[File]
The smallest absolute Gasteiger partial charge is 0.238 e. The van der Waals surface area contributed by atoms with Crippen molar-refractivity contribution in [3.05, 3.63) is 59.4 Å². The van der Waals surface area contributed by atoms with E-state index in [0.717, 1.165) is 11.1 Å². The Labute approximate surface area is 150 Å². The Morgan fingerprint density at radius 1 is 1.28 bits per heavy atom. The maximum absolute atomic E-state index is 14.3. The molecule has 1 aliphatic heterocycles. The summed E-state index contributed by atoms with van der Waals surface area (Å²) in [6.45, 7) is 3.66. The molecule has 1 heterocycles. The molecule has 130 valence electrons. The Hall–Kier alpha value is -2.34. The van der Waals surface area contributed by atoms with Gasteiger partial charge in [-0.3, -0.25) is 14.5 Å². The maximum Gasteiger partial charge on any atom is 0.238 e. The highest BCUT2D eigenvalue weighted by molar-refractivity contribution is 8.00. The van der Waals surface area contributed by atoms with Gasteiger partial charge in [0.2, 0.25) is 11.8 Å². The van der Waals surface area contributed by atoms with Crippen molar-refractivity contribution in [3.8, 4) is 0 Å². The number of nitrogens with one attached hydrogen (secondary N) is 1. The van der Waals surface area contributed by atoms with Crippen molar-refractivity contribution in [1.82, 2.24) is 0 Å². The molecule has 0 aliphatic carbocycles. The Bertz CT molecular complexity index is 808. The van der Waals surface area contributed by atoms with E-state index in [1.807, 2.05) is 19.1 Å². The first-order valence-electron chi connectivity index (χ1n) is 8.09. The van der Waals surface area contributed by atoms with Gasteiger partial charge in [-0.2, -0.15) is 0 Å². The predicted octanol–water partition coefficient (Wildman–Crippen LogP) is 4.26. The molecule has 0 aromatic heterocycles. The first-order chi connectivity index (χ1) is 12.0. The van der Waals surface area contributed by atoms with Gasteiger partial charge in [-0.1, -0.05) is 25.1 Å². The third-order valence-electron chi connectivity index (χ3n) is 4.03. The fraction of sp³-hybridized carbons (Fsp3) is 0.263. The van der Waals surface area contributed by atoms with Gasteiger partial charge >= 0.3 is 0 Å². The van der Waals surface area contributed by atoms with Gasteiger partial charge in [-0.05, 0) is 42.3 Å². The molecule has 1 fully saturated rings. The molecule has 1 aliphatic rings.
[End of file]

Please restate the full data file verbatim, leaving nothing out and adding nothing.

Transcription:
The smallest absolute Gasteiger partial charge is 0.238 e. The van der Waals surface area contributed by atoms with Crippen molar-refractivity contribution in [3.05, 3.63) is 59.4 Å². The van der Waals surface area contributed by atoms with E-state index in [0.717, 1.165) is 11.1 Å². The Labute approximate surface area is 150 Å². The Morgan fingerprint density at radius 1 is 1.28 bits per heavy atom. The maximum absolute atomic E-state index is 14.3. The molecule has 1 aliphatic heterocycles. The summed E-state index contributed by atoms with van der Waals surface area (Å²) in [6.45, 7) is 3.66. The molecule has 1 heterocycles. The molecule has 130 valence electrons. The Hall–Kier alpha value is -2.34. The van der Waals surface area contributed by atoms with Gasteiger partial charge in [-0.3, -0.25) is 14.5 Å². The maximum Gasteiger partial charge on any atom is 0.238 e. The highest BCUT2D eigenvalue weighted by molar-refractivity contribution is 8.00. The van der Waals surface area contributed by atoms with Gasteiger partial charge in [0.2, 0.25) is 11.8 Å². The van der Waals surface area contributed by atoms with Crippen molar-refractivity contribution in [3.8, 4) is 0 Å². The number of nitrogens with one attached hydrogen (secondary N) is 1. The van der Waals surface area contributed by atoms with Crippen molar-refractivity contribution in [1.82, 2.24) is 0 Å². The molecule has 0 aliphatic carbocycles. The Bertz CT molecular complexity index is 808. The van der Waals surface area contributed by atoms with E-state index in [1.807, 2.05) is 19.1 Å². The first-order valence-electron chi connectivity index (χ1n) is 8.09. The van der Waals surface area contributed by atoms with Gasteiger partial charge in [-0.2, -0.15) is 0 Å². The predicted octanol–water partition coefficient (Wildman–Crippen LogP) is 4.26. The molecule has 0 aromatic heterocycles. The first-order chi connectivity index (χ1) is 12.0. The van der Waals surface area contributed by atoms with Gasteiger partial charge in [-0.1, -0.05) is 25.1 Å². The third-order valence-electron chi connectivity index (χ3n) is 4.03. The fraction of sp³-hybridized carbons (Fsp3) is 0.263. The van der Waals surface area contributed by atoms with Gasteiger partial charge >= 0.3 is 0 Å². The van der Waals surface area contributed by atoms with Gasteiger partial charge in [-0.05, 0) is 42.3 Å². The molecule has 1 fully saturated rings. The molecule has 1 aliphatic rings.